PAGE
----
"Of those who applied, two-thirds have been rejected. Some on legitimate grounds, but others without good reason or explanation. To give an example, the government has ruled that men convicted for soliciting are not eligible to have their convictions disregarded. Soliciting didn't even involve sex – it merely involved gay men meeting each other in a public place such as the street, a park, or a beach. A considerable number of men were prosecuted under this law for simply loitering or winking and smiling at other men. That law was only repealed in 2003, and until then it was punishable by up to two years' imprisonment.
"It's truly shocking that they are being denied the right to have their convictions wiped from the record. No such law ever applied to heterosexual men or women. Or to lesbians.
"The first priority for the next government must be to boost the low rate of applications by more widely publicising the application process. The second would be to review the grounds of refusal. And the third to ensure that family members, friends, and interested third parties can make an application on a deceased person's behalf."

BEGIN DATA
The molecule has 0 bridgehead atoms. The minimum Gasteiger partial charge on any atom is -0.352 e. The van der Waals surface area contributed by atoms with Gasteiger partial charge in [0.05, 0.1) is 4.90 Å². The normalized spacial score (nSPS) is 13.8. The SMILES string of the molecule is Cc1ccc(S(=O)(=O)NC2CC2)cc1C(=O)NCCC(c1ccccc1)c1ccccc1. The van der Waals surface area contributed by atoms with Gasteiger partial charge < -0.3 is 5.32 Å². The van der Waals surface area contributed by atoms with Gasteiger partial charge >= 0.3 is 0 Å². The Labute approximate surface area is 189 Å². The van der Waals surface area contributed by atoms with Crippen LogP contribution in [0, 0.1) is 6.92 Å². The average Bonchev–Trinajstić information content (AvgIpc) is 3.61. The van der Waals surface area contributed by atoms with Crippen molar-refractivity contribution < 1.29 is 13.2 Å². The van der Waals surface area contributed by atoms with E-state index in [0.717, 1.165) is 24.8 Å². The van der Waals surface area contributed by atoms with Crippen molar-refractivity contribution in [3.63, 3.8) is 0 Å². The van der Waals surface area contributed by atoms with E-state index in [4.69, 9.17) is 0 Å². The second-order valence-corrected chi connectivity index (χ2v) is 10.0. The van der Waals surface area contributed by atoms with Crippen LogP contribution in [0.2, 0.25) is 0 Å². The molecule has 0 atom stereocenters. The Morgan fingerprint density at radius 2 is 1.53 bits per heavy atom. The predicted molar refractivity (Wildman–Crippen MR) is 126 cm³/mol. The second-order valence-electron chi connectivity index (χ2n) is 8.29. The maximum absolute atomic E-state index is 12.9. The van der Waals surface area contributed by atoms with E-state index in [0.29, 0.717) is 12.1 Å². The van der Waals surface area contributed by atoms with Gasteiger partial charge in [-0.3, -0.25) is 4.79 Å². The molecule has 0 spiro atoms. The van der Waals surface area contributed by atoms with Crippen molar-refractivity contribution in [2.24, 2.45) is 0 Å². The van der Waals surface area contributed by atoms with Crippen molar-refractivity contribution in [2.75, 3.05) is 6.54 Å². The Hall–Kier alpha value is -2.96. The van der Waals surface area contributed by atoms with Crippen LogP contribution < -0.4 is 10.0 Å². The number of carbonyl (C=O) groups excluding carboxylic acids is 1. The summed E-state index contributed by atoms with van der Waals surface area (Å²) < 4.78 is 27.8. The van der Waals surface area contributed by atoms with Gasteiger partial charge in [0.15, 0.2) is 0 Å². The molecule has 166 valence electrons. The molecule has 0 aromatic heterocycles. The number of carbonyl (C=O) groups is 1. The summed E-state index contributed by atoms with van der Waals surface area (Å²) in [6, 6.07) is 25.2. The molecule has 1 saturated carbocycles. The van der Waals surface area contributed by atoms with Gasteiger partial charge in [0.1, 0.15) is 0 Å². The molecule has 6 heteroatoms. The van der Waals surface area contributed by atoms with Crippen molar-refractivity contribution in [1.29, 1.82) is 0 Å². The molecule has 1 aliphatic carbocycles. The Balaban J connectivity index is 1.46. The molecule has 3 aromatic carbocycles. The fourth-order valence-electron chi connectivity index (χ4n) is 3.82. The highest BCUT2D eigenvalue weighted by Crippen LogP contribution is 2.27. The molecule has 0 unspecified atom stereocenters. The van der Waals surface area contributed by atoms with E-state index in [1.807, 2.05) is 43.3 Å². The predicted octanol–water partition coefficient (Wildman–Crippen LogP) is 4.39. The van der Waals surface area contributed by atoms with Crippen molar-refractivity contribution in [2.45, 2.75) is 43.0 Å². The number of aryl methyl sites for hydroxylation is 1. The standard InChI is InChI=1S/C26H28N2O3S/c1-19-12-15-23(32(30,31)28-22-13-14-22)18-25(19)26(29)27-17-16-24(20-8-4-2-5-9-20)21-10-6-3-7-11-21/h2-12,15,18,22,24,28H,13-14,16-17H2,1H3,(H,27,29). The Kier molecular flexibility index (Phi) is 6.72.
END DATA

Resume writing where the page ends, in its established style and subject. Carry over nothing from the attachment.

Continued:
"There hasn't been a radical change – I certainly wouldn't say it's improved," Peter Kelley, services manager at Galop, London's LGBT hate crime charity, told BuzzFeed News. "It's a bit of a lottery in terms of the response a victim would receive from the criminal justice system.
"Cuts to services have had a big impact – the police are under a lot of pressure and although the official line is they still take hate crime extremely seriously, we as a victim service see dissatisfaction around things not being dealt with how they should be and delays in response when victims want to report.
"Whatever the goodwill of the coalition might be, there have been cuts to central government funding – but also a lot of money previously received from the victims fund, which was from the Ministry of Justice, has now been given to the police and crime commissioners. The way the money is allocated is purely on population, but because there are more hate crimes in London and approximately 1 in 8 LGBT people live in London and 1 in 4 homophobic incidents take place in London, it hasn't fared as well as other regions. We have more crime and less funding to tackle it.